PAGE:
Air Force News

Air Force sets Titan IV launch record

Released: Nov 10, 1997

Air Force News Photo
An Air Force Titan IV sits poised on Space Launch Complex 41 at Cape Canaveral Air Station, Fla., awaiting its record-setting launch, which took place Nov. 7 at 9:05 p.m. EST. It was the third successful launch of a Titan IV within 23 days. (Courtesy photo)

CAPE CANAVERAL AIR STATION, Fla. (AFNS) -- The Air Force set a new mark with its Titan IV Nov. 7 at 9:05 p.m. EST with a third successful launch of America's heavy lift booster within 23 days. The payload was a satellite from the National Reconnaissance Office.

"We're very proud of our new Titan IV launch record and all the members of the launch teams who made this happen," said Gen. Howell M. Estes III, commander of Air Force Space Command. "Cooperative efforts with Air Force Materiel Command's Space and Missile Systems Center, the contractor teams led by Lockheed Martin, our payload customers, and the hard work of dedicated men and women at our launch bases on both coasts made this achievement possible."

This record demonstrates the Air Force's continued commitment to routine operations in space, according to Air Force officials.

"By rapidly launching successive, highly-complex missions we've moved one step closer to the Air Force's dream of routine access to space," said Brig. Gen. Randy Starbuck, Patrick Air Force Base, Fla.'s 45th Space Wing commander. "The 45th has worked very hard to make this dream a reality."

The new Titan IV record eclipses the one set only last year. The previous record for three Titan IV launches was 65 days, when the Air Force launched April 24 and July 2 from Cape Canaveral, and May 18 from Vandenberg AFB, Calif.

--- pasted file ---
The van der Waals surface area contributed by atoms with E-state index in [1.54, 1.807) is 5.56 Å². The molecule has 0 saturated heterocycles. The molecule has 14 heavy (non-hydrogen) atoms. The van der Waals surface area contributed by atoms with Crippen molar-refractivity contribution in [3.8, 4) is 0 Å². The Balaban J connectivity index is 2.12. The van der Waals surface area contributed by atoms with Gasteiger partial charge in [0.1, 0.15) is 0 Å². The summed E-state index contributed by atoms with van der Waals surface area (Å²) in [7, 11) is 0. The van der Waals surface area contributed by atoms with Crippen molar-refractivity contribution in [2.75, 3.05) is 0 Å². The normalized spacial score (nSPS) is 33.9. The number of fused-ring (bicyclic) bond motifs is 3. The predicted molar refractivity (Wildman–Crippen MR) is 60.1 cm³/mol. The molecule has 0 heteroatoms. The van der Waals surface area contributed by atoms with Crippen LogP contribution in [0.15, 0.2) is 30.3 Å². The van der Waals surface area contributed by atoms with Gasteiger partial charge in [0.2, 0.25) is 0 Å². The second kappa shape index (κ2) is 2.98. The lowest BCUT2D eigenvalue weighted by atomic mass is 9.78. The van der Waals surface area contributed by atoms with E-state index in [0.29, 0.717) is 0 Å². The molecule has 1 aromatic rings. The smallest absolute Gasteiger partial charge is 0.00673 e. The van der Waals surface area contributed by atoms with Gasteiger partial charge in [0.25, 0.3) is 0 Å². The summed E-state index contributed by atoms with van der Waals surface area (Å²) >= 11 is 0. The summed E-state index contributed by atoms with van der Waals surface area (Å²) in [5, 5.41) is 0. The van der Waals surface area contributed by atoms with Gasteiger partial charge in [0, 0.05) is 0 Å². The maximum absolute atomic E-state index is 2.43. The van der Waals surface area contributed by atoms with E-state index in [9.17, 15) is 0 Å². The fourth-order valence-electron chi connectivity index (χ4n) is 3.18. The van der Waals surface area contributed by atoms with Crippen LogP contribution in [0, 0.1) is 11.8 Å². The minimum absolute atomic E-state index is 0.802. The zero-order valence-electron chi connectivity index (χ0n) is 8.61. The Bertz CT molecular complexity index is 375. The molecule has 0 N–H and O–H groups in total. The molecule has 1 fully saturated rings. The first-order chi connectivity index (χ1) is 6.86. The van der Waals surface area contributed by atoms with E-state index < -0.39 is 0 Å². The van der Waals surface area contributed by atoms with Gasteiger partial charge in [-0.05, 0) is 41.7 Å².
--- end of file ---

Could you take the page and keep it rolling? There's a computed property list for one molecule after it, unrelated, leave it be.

The record set Nov. 7 began with the Titan IV/Cassini mission that lifted off from Launch Complex 40 at Cape Canaveral Oct. 15. A second launch followed Oct. 23 with the launch of a NRO payload from Space Launch Complex 4-East at Vandenberg.

"Team Vandenberg is proud to have been a part of this historic, record-breaking Titan launch effort," said Col. C. Robert Kehler, commander of the 30th Space Wing at Vandenberg. "This is an excellent example of industry and the government working together for America."

The three recent Titan IV missions represent the 14th, 15th, and 16th in a string of successful Titan IV launches. The Titan IV has a 95.7 percent success rate since it launched its first of 23 mission payloads into space in June 1989.

The Titan IV launch vehicle, built by Lockheed Martin Astronautics in Denver, is the United States' largest unmanned space booster, providing assured capability for launch of space shuttle-class payloads. The Titan IV is capable of lifting 47,800 pounds into low-Earth orbit, or more than 12,700 pounds into geosynchronous orbit. The vehicle is flexible in that it can be launched with one or two optional upper stages for greater and varied carrying ability.

The Titan IV launch vehicle was acquired for AFSPC by the Space and Missile Systems Center's Launch Programs Office, Los Angeles AFB, Calif. It also ensures flight-ready hardware is available at the launch sites.

The Titan first flew in February 1959 as the Titan I, the nation's first two-stage intercontinental ballistic missile and first underground silo-based ICBM. The Titan ICBM evolved into a spacelift vehicle in the mid-1960's when it was used to send two astronauts at a time into orbit in Gemini space capsules. Later, solid rocket boosters were added to the Titan core creating the Titan IIIC, Titan 34D, and now the Titan IV family of heavy lift launch vehicles.